Head Case: “He’s done outstanding research on unusual headache disorders,”says Dr. Richard Lipton, professor of neurology at the Albert EinsteinCollege of Medicine and president of the American Headache Society. “He’sdescribed some very rare but treatment-responsive ones that most cliniciansdon’t recognize.” For Ingrid Rossellini, a professor of Italian literatureat NYU, her headaches worsened in her late forties. “With the change ofhormones,” says the twin sister of actress Isabella Rossellini, “it’s theworst time for women.” She came to Newman last month after six trips to theER. He began intravenous treatment with DHE, a drug that also weans patientsoff medication they are overusing – in Rossellini’s case, the drug Fioricet, acombination of Tylenol, butalbital, and caffeine. “Like a plant you give alittle water to,” she says, “I just bloomed back to life.”
Phone Home: “People with pain need to speak to you,” says Newman. “I spoilthem in a way. My patients know that if they call me, I will not leave theoffice until I’ve returned their phone call. I’m the old-time doc usingnewfangled techniques. “–LAUREN DeCARLO

Dr. Robin Herbert

Work Hazards:
In any given year, Dr. Robin Herbert, co-director of MountSinai’s Center for Occupational and Environmental Medicine, treats thousandsof New Yorkers – from financial analysts and journalists to garment workersand cleaning women – for work-related problems like asbestos exposure andcarpal-tunnel syndrome. But in the months since September 11, her clinic hasseen a new group of patients: hundreds of rescue and recovery workerssuffering from health problems stemming from exposure to caustic dust atground zero. “We’re seeing irritant bronchitis, severe sinus problems, andasthma. Many of the patients I see, when you look in their nasal passages,the skin is bright, bright red, almost as if the top layer was burned off,”she says. “And we’re still seeing this now, eight months later.”
Road Trip: In the early seventies, still in college, Herbert got a job on avan offering medical exams to cannery workers throughout California. It wasan exciting but sobering experience for a girl from Westchester. The workingconditions she saw at the canneries were deplorable: One man had lost an armwhen it was caught in a cutting machine. “That accident could have beeneasily prevented,” says Herbert. “Seeing that got me interested in workersafety and health.”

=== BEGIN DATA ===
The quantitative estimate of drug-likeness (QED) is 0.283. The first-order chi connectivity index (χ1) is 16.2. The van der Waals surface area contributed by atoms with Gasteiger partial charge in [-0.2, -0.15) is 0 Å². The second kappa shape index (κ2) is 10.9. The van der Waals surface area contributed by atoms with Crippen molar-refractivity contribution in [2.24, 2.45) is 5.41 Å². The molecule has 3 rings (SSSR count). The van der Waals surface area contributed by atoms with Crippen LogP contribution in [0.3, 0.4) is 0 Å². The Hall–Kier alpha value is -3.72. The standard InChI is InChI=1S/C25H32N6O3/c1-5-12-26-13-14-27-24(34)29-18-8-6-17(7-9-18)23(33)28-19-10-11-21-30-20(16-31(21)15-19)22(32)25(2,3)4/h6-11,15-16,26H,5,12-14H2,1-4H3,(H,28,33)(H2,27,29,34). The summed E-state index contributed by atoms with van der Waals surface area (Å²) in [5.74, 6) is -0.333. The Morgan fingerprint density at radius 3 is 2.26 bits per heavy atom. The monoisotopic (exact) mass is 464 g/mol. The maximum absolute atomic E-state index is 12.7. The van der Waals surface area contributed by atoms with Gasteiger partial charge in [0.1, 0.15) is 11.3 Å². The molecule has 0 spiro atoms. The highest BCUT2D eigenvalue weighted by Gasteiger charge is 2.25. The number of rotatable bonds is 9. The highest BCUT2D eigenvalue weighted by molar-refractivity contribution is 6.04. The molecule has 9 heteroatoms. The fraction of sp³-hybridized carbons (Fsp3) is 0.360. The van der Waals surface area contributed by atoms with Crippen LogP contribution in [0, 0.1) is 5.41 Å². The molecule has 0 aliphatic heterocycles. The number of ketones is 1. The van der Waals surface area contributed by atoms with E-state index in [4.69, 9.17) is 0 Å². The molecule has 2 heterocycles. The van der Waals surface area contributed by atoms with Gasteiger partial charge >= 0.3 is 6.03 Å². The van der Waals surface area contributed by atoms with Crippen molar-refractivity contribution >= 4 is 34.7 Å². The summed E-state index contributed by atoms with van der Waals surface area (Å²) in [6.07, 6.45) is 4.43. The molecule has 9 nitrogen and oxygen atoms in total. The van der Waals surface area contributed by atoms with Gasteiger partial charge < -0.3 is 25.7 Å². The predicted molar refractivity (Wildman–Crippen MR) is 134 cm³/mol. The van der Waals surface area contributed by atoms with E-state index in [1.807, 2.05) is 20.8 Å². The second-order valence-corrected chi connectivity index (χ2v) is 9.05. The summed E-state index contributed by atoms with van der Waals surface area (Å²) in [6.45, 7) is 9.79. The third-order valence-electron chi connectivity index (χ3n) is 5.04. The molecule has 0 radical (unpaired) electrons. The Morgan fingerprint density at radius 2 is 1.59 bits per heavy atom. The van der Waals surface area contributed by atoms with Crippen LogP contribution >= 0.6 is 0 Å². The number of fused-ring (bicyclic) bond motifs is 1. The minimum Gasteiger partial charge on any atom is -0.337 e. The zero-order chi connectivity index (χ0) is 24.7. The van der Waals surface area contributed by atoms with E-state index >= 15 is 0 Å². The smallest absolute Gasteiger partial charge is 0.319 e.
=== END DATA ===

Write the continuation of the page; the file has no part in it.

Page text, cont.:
Treat the Cause: Herbert frequently acts as an advocate for her patients,helping them navigate the workers’-compensation system and intervening withtheir employers. When a garment worker came to her complaining of pain inher right shoulder, Herbert quickly identified the cause: The woman spenteight hours a day in a sequin factory turning a crank with her right hand.She investigated further and found that there were 60 other women at thefactory doing exactly the same thing. Herbert worked with thegarment-workers union and the factory owner to have the hand cranks replacedwith foot pedals and to provide adjustable seats for the women, preventingdozens of potentially disabling injuries.
Ground Zero: Some workers’ advocates have charged that the EPA withheldcrucial information in September about the causticity of the dust from thecollapsed towers – some of which had the pH of liquid drain cleaner – thatrescue workers were exposed to. Herbert diplomatically says only that theinformation released at the time “does not explain the health problems we’veseen clinically.”
Truth Squad: Herbert will serve as co-director for a large-scale medicalscreening program being established by the National Institute forOccupational Safety and Health to examine approximately 8,000 ground-zeroworkers, beginning in July. “I think the question of how widespread thesehealth problems may be has not yet been answered,” says Herbert. “We need tosay, ‘If something else happens – God forbid – how can we be better prepared thenext time around?’ “– EMILY GITTER